For Jack, most outdoor sports seem to unfold in slow motion due to the constant struggle within his body. The tone and spasticity resulting from the misfiring of muscle groups make any rapid movement a challenge. Running and swimming are an impossibility. However, Jack finds solace and logic in activities like rock climbing, appreciating their slow and methodical nature. The deliberate pace provides a sense of control. Similarly, cycling aligns with his capabilities, as it operates on a pedal cadence, allowing for increased balance. In this way, the world of cycling not only becomes accessible but also empowers Jack to keep pace with able-bodied individuals. 

Jack's disability extends beyond just the physical realm; it encircles the emotional toll of managing the vacuous judgments of strangers. The grey area of his disability, a paradoxical blend of visible and invisible, presents a unique challenge. Jack grapples with the need to articulate his disability, confronting understanding and ignorance equally. 

"I am not only navigating the world at large, but I'm navigating so many micro barriers throughout the day: Cracks on sidewalks, curbs, stairs, and navigating around corners. Every single little thing in a closed or open environment is an obstacle in some form for me. My situation is an anomaly that doesn't make sense to the broader public." 

Now, five years post-incident, Jack reflects on his disability, expressing that he would never wish such a fate even upon his worst enemy. Despite the challenges he faces, the intentional approach he takes to his time spent outdoors with others brings him solace.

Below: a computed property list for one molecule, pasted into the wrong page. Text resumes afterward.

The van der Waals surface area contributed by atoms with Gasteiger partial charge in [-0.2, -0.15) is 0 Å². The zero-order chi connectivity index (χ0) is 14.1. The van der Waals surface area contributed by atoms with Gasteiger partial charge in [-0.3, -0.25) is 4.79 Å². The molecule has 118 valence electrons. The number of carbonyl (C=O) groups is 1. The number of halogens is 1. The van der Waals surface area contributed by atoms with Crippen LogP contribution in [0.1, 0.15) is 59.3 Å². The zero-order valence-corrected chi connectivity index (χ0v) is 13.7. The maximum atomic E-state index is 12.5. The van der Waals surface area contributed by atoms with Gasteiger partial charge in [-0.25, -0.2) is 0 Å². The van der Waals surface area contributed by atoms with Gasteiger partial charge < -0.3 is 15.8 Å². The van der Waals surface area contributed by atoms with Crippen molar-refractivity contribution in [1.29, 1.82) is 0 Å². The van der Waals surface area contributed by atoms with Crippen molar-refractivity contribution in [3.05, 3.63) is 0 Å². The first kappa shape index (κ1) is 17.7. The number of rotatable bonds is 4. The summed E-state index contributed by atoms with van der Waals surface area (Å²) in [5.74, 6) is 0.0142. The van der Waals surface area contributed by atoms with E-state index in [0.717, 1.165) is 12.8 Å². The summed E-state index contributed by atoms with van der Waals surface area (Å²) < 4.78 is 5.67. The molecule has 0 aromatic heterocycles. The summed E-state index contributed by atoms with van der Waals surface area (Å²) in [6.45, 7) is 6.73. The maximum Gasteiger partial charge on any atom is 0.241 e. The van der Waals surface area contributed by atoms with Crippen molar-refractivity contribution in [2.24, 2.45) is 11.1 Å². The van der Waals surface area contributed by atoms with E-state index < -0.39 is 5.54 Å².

Girl Climbing Rock
Guy climbing rock

"Community is really important to me, and it brings me a lot of joy and freedom because, you know, we're all there for the same thing, disabled or not. I'm incredibly grateful for that." Jack recognizes the profound development of empathy through his outdoor engagements, leading to a heightened understanding of others' struggles and challenges. Whether witnessing someone's climbing difficulties or navigating day-to-day interactions, this cultivated empathy becomes the cornerstone of community.  

He emphasizes that true community is impossible without empathy, as it involves shared pursuits, understanding, and collective support for each individual's unique journey. The shared outdoors, marked by intentionality and compassion, becomes a conduit for creating a broader, more diverse experience within the community—a realization that Jack finds genuinely enriching. 

"I think, finally, just like it [disability] creates, as stressful as it can be, it creates a more present experience for both myself and all those involved because we all recognize that we truly are there for the same thing, even if we may go about it differently. But at the end of the day, we're sharing this outdoors experience, and that's truly what matters." 

Jack’s story truly exemplifies the Vuori moto of The Rise. The Shine. We are so inspired by his story, the challenges he has faced and overcome, and the way he continues to follow his passions and connect with his community of adaptative athletes. Stay tuned for more inspiring stories written by Tommy Corey in the coming months.  

Female Fitness Instructor Wearing Vuori Black Jogger Sweatpants